Justin Langer resigns as head coach of the Australian men’s cricket team
Justin Langer has resigned as head coach of the Australia men’s cricket team less than a month after a landslide victory in the Ashes series.
- Justin Langer recently coached the men’s team to a 4-0 win in the Ashes series and a T20 World Cup victory last November
- Rumors of player dissatisfaction with Langer’s coaching style have also surrounded the team for much of the past 12 months.
- Former Australia captain Ricky Ponting says it’s ‘almost embarrassing’ how Cricket Australia handled the case
It comes after a meeting with Cricket Australia officials last night.
Langer has won 15 of 27 Tests as a men’s coach since taking charge in 2018 after the ball-tampering scandal in South Africa.
He recently coached the men’s side to a 4-0 win in the Ashes series, while Australia’s victory in the Men’s T20 World Cup last November was their first in tournament history.
But the Australians also recorded a Test series defeat to India in the summer of 2020-21 under his management, as well as clean-ball series defeats in the West Indies and Bangladesh last year.
Rumors of player dissatisfaction with Langer’s coaching style have also surrounded the team for much of the past 12 months.
“It’s a really sad day,” says Ponting
Former Australia captain Ricky Ponting said it was “almost embarrassing” the way Cricket Australia handled the ousting of then-captain Tim Paine just before the Ashes, and now Langer.
“[It] it looks like he must not have had the full support of the board,” Ponting told ABC radio in Melbourne.
“He was very keen to continue in the role, as he should have been, after winning a T20 World Cup and the 4-0 result in the Ashes.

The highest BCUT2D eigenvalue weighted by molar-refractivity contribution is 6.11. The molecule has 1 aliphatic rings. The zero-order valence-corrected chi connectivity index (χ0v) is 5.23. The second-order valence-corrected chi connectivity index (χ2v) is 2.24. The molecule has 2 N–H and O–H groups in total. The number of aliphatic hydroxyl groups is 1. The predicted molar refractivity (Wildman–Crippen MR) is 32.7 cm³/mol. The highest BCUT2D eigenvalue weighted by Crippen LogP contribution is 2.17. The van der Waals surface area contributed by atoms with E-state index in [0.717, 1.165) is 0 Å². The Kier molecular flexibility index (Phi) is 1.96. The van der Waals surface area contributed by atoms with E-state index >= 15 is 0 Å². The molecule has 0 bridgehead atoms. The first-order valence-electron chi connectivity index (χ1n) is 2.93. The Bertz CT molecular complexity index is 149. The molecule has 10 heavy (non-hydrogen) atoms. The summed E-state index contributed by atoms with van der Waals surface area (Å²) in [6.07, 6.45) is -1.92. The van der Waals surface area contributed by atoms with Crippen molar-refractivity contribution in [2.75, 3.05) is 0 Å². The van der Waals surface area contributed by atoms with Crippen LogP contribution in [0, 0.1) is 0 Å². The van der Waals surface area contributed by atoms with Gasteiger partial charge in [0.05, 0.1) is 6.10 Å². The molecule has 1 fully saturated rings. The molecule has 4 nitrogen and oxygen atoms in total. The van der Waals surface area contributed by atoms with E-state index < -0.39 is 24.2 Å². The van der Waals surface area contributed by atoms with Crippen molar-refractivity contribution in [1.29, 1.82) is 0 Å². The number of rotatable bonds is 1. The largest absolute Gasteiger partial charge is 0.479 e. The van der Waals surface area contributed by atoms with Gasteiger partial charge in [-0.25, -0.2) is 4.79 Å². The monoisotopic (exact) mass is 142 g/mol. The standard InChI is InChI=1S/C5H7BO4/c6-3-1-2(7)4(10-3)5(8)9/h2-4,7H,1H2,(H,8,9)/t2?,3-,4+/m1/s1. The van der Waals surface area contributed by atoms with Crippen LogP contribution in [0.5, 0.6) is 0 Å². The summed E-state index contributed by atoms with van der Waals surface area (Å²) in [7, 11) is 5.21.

“And that was enough to force a man who put his life body and soul into Australian cricket and did what I believe to be a sensational job of transforming the culture and the way the Australian cricket team was viewed at course of the last three or four It was enough to push him to quit his dream job.
“It’s a really sad day for Australian cricket.”
Ponting said he was disappointed that current Australia Test captain Pat Cummins has repeatedly refused to publicly support his coach, despite admitting, as someone who understands the pressure to lead the country’s men’s cricket team, that Cummins was in an awkward position.
“Pat has been put in quite a difficult position as captain. If it’s not just him, if there are other players coming up to him to let him know that they think Justin is not not the right man, so I think that puts Pat in a tough position,” Ponting said.
“I may have been asked for an opinion here or there on a certain manager, but it seems that the players and possibly a few other Australian cricket team staff could have influenced Cricket Australia to take the decision they have.”
Ponting said current assistant Andrew McDonald and former England manager Trevor Bayliss were the names he had heard as potential Langer replacements.
Much of the discussion centered on whether a coach for Test, Twenty20 and one-day internationals is the best approach, but Ponting said he didn’t think splitting the roles was a good idea .
“[As a player] I would like the same coach. I would like to hear similar messages day after day. The most important thing is the relationship between the player and the coach and, if you start putting two or three people in those roles, I think there can be a lot more confusion than necessary.”
Langer, according to friend and former team-mate Ponting, has not returned to Perth to see his family since September, with COVID-19 restrictions further separating players and staff from loved ones and increasing pressure on the team.
Ponting said Cricket Australia, over its decades in the game, had a record of what should be internal disputes spilling over into the public domain.
“There are so many of these incidents,” he said.
“The general public would sit down and say, ‘What are they doing here? Why do they handle these situations the way they are? “”